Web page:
How do you know how much money you need?

Sun rays

Let’s face it: you probably have no idea how much you need to save in your life.

This isn’t your fault. Like so much of financial security, we’re not taught anything in a comprehensive, start-to-finish sort of way. So we end up hearing snatches of good information (take the employer match, use a Roth IRA, etc.) without understanding where they fit in with a larger picture.

And so, what I’ve found is that people know they have to save money, but don’t know how much, or even how to come up with that figure.

So in this post, I want you to examine your number, if you have one, and figure out where it came from. And if you don’t have a number, maybe it’s time to start thinking of one.

Otherwise, what are you socking away money for?

Don’t outlive your money

My grandfather, after outliving his last partner (he outlived quite a few, the rascal), received a large sum of money from her, in which he lived on.

I don’t know his larger financial situation, but I do know from my parents that he was drawing down his account very fast. And we wondered and worried: what would happen when the money ran out?

He died before we had a chance to find out, which is either a relief or not, depending on how you look at it.

My point is, I do not want you to think of your retirement money being something that you draw down until it’s gone (or you are). So the first rule of long-term savings is:

You must strive to keep a constant balance and live off your earnings.

If you are invested in accounts with a reasonable return for long-term planning, you earn interest on that money. That is the only money you should be using.

A good formula

I believe that a good, safe, long-term average return on investing is around 4%. You don’t have to believe me, but you do find that number more often than not.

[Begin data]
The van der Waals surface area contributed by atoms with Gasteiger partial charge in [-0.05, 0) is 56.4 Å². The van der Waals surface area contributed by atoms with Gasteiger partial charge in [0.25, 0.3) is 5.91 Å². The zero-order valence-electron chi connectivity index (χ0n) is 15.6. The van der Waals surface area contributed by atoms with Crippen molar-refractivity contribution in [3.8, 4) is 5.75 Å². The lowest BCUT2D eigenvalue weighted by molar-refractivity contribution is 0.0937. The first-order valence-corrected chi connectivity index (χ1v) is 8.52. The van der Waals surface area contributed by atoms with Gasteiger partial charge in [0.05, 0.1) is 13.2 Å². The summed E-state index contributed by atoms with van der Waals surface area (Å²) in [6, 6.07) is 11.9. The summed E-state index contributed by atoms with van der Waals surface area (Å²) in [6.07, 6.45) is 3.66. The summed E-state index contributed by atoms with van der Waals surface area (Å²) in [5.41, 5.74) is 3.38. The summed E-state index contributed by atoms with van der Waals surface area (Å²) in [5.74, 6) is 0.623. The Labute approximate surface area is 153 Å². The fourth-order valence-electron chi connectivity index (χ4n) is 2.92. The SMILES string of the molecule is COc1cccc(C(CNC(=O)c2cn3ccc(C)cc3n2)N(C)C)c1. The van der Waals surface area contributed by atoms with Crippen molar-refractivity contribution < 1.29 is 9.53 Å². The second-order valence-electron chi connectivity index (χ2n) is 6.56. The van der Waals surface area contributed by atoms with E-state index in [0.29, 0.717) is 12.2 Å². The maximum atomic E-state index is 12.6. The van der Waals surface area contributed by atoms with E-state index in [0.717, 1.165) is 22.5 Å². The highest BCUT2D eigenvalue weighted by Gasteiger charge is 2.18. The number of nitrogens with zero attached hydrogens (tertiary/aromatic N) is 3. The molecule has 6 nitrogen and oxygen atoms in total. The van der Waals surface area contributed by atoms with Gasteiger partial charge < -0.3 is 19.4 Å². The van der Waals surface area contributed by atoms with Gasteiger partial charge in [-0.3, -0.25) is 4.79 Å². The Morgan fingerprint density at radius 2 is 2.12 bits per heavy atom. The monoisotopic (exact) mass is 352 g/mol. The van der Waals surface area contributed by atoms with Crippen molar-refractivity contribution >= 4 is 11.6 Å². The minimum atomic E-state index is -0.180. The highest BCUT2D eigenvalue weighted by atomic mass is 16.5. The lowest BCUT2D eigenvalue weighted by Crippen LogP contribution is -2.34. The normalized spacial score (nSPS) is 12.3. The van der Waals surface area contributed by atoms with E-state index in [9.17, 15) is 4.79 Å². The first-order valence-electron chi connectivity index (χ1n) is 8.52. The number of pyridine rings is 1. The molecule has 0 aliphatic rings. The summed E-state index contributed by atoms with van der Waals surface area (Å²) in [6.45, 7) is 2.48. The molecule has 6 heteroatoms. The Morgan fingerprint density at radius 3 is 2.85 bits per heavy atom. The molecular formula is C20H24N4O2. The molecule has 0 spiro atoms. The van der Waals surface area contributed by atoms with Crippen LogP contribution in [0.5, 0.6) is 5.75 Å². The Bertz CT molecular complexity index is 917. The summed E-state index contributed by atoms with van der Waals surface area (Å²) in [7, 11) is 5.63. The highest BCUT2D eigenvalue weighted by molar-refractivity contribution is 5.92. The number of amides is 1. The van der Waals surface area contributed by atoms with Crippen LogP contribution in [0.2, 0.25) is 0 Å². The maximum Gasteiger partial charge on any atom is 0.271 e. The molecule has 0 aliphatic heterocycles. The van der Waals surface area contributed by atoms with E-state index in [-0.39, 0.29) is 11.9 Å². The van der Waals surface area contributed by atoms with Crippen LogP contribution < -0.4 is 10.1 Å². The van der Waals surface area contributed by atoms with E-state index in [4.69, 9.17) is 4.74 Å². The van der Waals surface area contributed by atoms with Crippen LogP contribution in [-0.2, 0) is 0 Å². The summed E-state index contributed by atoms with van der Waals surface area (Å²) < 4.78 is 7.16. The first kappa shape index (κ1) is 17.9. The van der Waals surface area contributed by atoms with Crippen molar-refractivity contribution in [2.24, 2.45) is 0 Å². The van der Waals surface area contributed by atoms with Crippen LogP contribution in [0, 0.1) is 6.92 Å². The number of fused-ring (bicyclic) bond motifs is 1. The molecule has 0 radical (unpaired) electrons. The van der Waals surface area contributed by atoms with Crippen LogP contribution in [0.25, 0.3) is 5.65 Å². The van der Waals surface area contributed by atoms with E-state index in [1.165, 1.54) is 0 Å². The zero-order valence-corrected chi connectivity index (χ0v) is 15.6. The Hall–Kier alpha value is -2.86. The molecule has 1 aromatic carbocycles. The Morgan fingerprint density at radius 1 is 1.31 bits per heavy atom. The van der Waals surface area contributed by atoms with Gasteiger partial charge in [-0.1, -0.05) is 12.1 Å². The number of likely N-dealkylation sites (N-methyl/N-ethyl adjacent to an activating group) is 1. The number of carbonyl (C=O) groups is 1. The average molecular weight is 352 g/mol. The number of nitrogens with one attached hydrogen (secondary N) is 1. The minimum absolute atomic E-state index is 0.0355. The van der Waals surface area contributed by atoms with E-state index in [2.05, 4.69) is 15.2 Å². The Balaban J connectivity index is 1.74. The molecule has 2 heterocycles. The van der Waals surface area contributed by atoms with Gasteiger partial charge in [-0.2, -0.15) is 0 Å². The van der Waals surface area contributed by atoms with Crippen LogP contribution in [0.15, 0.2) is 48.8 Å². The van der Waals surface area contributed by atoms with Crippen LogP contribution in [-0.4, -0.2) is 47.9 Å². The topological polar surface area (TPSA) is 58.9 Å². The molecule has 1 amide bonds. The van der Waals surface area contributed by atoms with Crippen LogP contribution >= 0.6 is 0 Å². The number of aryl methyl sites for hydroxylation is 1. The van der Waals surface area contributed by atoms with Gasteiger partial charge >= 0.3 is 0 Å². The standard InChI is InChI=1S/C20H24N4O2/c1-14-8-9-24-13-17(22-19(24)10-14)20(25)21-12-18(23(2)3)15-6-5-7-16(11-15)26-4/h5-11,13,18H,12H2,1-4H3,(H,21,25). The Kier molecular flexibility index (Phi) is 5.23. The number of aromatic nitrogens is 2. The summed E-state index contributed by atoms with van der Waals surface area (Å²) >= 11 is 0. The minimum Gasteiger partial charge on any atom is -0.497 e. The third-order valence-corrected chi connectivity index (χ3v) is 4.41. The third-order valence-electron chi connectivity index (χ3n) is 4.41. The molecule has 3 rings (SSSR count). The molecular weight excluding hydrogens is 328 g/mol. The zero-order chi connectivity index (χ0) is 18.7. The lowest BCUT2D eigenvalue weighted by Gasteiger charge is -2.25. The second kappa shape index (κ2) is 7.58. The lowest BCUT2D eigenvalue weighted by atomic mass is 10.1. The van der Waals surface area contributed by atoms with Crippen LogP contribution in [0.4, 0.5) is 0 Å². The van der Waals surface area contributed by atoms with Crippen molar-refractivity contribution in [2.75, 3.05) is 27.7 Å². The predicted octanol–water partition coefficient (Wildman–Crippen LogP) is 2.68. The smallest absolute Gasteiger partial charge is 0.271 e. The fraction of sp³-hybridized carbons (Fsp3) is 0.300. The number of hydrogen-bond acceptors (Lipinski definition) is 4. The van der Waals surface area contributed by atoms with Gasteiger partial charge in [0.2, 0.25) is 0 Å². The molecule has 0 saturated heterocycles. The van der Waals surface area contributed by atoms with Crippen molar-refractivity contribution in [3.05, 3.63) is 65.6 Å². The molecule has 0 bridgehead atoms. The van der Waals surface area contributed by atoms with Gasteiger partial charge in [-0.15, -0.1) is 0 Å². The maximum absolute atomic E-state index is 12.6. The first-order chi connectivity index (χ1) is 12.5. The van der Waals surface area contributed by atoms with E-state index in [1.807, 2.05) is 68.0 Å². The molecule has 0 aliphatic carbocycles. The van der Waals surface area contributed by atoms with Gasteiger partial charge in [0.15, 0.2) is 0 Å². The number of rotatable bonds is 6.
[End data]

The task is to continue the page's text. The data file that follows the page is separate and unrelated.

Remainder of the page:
So in order to never outlive your money, you need to figure out how much you need to live on, and that’s 4% of the money you need.

(For purposes of discussion, we’re going to ignore the gross/net distinction for now, but note that some accounts you will need to pay tax on, like traditional IRAs, and some you won’t, like Roth IRAs, and this factors into how much you need.)

So, could you live on $40,000 a year? $40,000 is 4% of $1,000,000, so you would need $1,000,000 saved up in order to not have to worry about outliving your money.

Now, that return is never guaranteed, but some years you’ll earn more and some years you’ll earn less. That’s why we picked 4%, because it’s reasonably safe.

Coming up with that number is hard, I know. Medical bills are a huge part of life in a way that they (hopefully) aren’t in other times of life. So you’ll need to account for that. On the other hand, you may need less money because you’re no longer working. We’ll talk more about that number in future posts.

But the point is that all you really need is that number, a reasonable estimate of returns, and you can figure out how much you need.

How much you don’t need

Now, maybe you’re planning on being Richard Branson or Jeff Bezos or Scrooge McDuck. Maybe you’ve had a large figure in your head. “I need $20 million dollars“.

I admire you for aiming for the stands, but let’s look at your figure. $20 million, at 4%, gives you returns of $800,000 a year. Damn, son, that a hell of a stipend.

But let’s also look at what you’d need to get to $20 million. Assuming 7% returns, that’s putting away $8,000 a month for 30 years. Even if you assume 10% returns, that’s $4,600 a month.

Point being, that’s more money than you’re likely to be able to save, but also, it’s more money than you’re likely to need.


This is how much money you want to be planning to save:

\text{Total money you need to save} = \frac{\text{Desired yearly income}}{\text{Expected rate of return (4\%)}}
Thank you, LaTeX. Built using Online Equation Editor

Don’t be in the situation of drawing down your balance. I don’t wish that on anyone.

But enough about me. How much money are you looking to save?

Comments are closed.